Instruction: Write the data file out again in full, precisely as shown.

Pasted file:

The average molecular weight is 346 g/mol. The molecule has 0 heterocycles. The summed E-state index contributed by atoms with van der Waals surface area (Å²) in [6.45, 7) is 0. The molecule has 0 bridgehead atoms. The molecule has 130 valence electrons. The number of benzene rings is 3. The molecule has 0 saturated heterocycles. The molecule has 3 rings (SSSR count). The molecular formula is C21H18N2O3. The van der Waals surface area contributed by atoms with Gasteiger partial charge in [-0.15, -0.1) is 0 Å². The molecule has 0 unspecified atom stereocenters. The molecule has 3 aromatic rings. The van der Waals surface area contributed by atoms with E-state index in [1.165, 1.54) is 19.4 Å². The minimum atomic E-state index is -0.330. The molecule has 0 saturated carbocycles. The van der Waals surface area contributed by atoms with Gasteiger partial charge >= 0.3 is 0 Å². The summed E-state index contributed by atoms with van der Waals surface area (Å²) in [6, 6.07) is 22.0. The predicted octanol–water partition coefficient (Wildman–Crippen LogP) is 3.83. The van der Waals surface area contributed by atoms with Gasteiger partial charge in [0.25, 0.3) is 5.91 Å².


The average molecular weight is 346 g/mol. The molecule has 0 heterocycles. The summed E-state index contributed by atoms with van der Waals surface area (Å²) in [6.45, 7) is 0. The molecule has 0 bridgehead atoms. The molecule has 130 valence electrons. The number of benzene rings is 3. The molecule has 0 saturated heterocycles. The molecule has 3 rings (SSSR count). The molecular formula is C21H18N2O3. The van der Waals surface area contributed by atoms with Gasteiger partial charge in [-0.15, -0.1) is 0 Å². The molecule has 0 unspecified atom stereocenters. The molecule has 3 aromatic rings. The van der Waals surface area contributed by atoms with E-state index in [1.165, 1.54) is 19.4 Å². The minimum atomic E-state index is -0.330. The molecule has 0 saturated carbocycles. The van der Waals surface area contributed by atoms with Gasteiger partial charge >= 0.3 is 0 Å². The summed E-state index contributed by atoms with van der Waals surface area (Å²) in [6, 6.07) is 22.0. The predicted octanol–water partition coefficient (Wildman–Crippen LogP) is 3.83. The van der Waals surface area contributed by atoms with Gasteiger partial charge in [0.25, 0.3) is 5.91 Å².